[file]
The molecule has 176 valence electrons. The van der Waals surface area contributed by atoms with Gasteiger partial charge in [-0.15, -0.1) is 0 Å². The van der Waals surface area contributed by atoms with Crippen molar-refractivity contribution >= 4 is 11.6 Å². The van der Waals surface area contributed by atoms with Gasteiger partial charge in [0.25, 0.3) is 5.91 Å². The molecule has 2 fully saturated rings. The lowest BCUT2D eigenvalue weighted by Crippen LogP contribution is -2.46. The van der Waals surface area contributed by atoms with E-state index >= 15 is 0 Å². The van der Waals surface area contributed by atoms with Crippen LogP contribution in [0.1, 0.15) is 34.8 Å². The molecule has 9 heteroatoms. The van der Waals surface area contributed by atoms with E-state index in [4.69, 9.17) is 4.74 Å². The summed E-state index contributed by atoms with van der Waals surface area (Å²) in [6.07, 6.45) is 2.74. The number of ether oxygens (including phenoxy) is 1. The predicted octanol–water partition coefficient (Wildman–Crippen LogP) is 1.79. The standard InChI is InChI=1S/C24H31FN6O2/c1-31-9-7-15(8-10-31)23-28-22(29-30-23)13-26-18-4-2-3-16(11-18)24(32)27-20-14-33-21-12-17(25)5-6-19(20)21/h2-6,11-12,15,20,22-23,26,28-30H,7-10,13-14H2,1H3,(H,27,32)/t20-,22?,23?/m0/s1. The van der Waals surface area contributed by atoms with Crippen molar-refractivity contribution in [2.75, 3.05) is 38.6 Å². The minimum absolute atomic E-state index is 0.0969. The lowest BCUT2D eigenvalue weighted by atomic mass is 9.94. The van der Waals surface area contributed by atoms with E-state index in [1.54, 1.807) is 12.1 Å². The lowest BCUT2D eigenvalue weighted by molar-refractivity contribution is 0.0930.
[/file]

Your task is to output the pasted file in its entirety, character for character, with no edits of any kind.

The molecule has 176 valence electrons. The van der Waals surface area contributed by atoms with Gasteiger partial charge in [-0.15, -0.1) is 0 Å². The van der Waals surface area contributed by atoms with Crippen molar-refractivity contribution >= 4 is 11.6 Å². The van der Waals surface area contributed by atoms with Gasteiger partial charge in [0.25, 0.3) is 5.91 Å². The molecule has 2 fully saturated rings. The lowest BCUT2D eigenvalue weighted by Crippen LogP contribution is -2.46. The van der Waals surface area contributed by atoms with E-state index >= 15 is 0 Å². The van der Waals surface area contributed by atoms with Crippen LogP contribution in [0.1, 0.15) is 34.8 Å². The molecule has 9 heteroatoms. The van der Waals surface area contributed by atoms with E-state index in [4.69, 9.17) is 4.74 Å². The summed E-state index contributed by atoms with van der Waals surface area (Å²) in [6.07, 6.45) is 2.74. The number of ether oxygens (including phenoxy) is 1. The predicted octanol–water partition coefficient (Wildman–Crippen LogP) is 1.79. The standard InChI is InChI=1S/C24H31FN6O2/c1-31-9-7-15(8-10-31)23-28-22(29-30-23)13-26-18-4-2-3-16(11-18)24(32)27-20-14-33-21-12-17(25)5-6-19(20)21/h2-6,11-12,15,20,22-23,26,28-30H,7-10,13-14H2,1H3,(H,27,32)/t20-,22?,23?/m0/s1. The van der Waals surface area contributed by atoms with Crippen molar-refractivity contribution in [2.75, 3.05) is 38.6 Å². The minimum absolute atomic E-state index is 0.0969. The lowest BCUT2D eigenvalue weighted by atomic mass is 9.94. The van der Waals surface area contributed by atoms with E-state index in [1.54, 1.807) is 12.1 Å². The lowest BCUT2D eigenvalue weighted by molar-refractivity contribution is 0.0930.